Customer Experience is not limited by having the right color at the retail store or providing the most customizable product. Banks also need to focus on 1) creating the best user experience, 2) helping customers choose the next best action, 3) being able to provide seamless customer experience across multiple channels and 4) focusing on digitizing maximum processes while focusing on design thinking and keeping it simple.
To do this effectively, banks need to further leverage the power of technology – data, cognitive analytics, machine learning. For example, banks can use these technologies to forecast a life event (like buying a car or a home) in the life of a customer and provide necessary offers for the same.
To support this, banks would need IT platforms that are highly agile and can be customized to the needs of the customer and other stakeholders.
While banks need to focus on leveraging the power of technology, it is important that the best customer experience is never complete without the focus on top three customer requirements from banks (as per a report by Gartner) – safety, security and fairness. Banks will need to go the extra mile to be more transparent and fair in all their interactions with all the stakeholders. This will help banks bring in the human touch and gain the trust of its customers.
To increase the personal touch, banks are also leveraging the power of Internet of Things. While biometrics sensors are common, banks are now leveraging location data to provide information to customers. Visa Mobile Location Confirmation is an optional service offered through participating banks mobile apps. This uses mobile geo-location data in real time as an additional input into Visa’s predictive fraud analytics. Alfa-Bank Sense is an advanced mobile application providing real time predictions of customer behavior offering the services they might need. It’s more gentle and personal than the ordinary bank app and communicates like Facebook Messenger. Idea Bank of Poland has come up with the idea of a car loan which needs to be paid as we drive.
Banks need to understand that this is the age of Uber. Every industry is searching for the “Uber for X” model – in banking context, it is to have on-demand customized banking. “One size fits all” is not the idea anymore. Rephrasing a quote by Seth Godin, it will be enterprises that win in the future will “deliver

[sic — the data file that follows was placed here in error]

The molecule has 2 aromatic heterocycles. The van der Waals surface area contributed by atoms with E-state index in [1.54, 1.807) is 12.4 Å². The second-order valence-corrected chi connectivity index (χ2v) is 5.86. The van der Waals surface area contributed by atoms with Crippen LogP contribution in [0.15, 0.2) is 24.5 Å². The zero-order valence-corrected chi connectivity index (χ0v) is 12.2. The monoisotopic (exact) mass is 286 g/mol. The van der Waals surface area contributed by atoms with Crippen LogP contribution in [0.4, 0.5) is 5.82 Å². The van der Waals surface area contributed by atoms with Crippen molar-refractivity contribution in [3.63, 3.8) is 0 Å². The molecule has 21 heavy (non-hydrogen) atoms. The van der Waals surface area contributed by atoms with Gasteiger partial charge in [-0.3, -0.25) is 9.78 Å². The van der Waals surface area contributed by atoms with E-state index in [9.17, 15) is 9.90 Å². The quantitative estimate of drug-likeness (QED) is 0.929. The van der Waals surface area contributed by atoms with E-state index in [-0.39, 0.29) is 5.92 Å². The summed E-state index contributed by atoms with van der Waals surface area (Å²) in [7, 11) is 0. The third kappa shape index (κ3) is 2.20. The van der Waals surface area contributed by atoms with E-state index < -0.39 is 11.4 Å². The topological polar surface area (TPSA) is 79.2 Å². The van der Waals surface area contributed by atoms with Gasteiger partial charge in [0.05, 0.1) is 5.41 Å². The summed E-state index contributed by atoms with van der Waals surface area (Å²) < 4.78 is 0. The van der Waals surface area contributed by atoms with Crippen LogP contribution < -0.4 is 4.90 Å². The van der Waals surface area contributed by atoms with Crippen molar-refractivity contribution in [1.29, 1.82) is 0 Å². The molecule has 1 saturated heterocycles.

anticipated, personal and relevant products to people who actually want to get them, not the ones that try to sell average products for average people.”
To maximize the power of digitalization, it is important that banks extend their reach further. While banks can collaborate with telecom companies to extend their reach, banks will also have to think out of the box to widen their reach.
Banking reach is different in different parts of the world. While it is low in Africa, it is very high in developed countries). Banks are using innovative approaches to attract new customers. Citibank reported an increase of 472% after implementing online instant account opening, and only needed to hire an additional 38% of new employees to handle the growth. As mentioned earlier, banks are also tying up (o acquiring startups) to increase their reach. In India, the new initiative of small banks will help banks reach rural areas. Banks are also looking at tie-ups to increase the reach of their transactions as well as simplify them. The Indian bank, Federal Bank has tied up with payment services provider Oxigen expand the bank’s e-collection facility to the latter’s nearly 2 lakh-plus retail outlets. India’s 2nd largest lender has tied up with the Indian body of trade owners to offer cash withdrawal facility in retail stores. Banks are also tying up with Banqu which aims at providing economic identities for the unbanked.
While banks move ahead on their path of creating financial inclusion for all, they will have to be aware of the converging world, especially in a digital world. In the future, banks may different from what they are now, but as Bill Gates said, Banking will always continue to exist.
While there are much more things that a bank can do in this age of convergence, Industry convergence represents an unprecedented growth for the banks, but it is also a threat to a bank’s core business. Only banks which focus on collaboration and simultaneous growth will succeed in this journey. Banks also need to be cognizant of the fact that there is no single action that is relevant for all the markets – the actions and plans to succeed in this age have to be localized.
From the banks’ side, it will also require tremendous planning, investment and judicious decision making while not sacrificing the appetite to take risks. Banks also have to realize that the current value chain in which they operate is unbundled and the key is to define business models which will work in this environment while leveraging the best of the technologies. By making strong, yet difficult decisions now, banks can surely be more successful in the long run.
Many banks are already on this path. What will differentiate the winners from others will be how they will leverage this explosion of information, gather insights from the same and take actions based on these insights. For banks which succeed in this age of convergence and digitalization, the long term path will look more promising.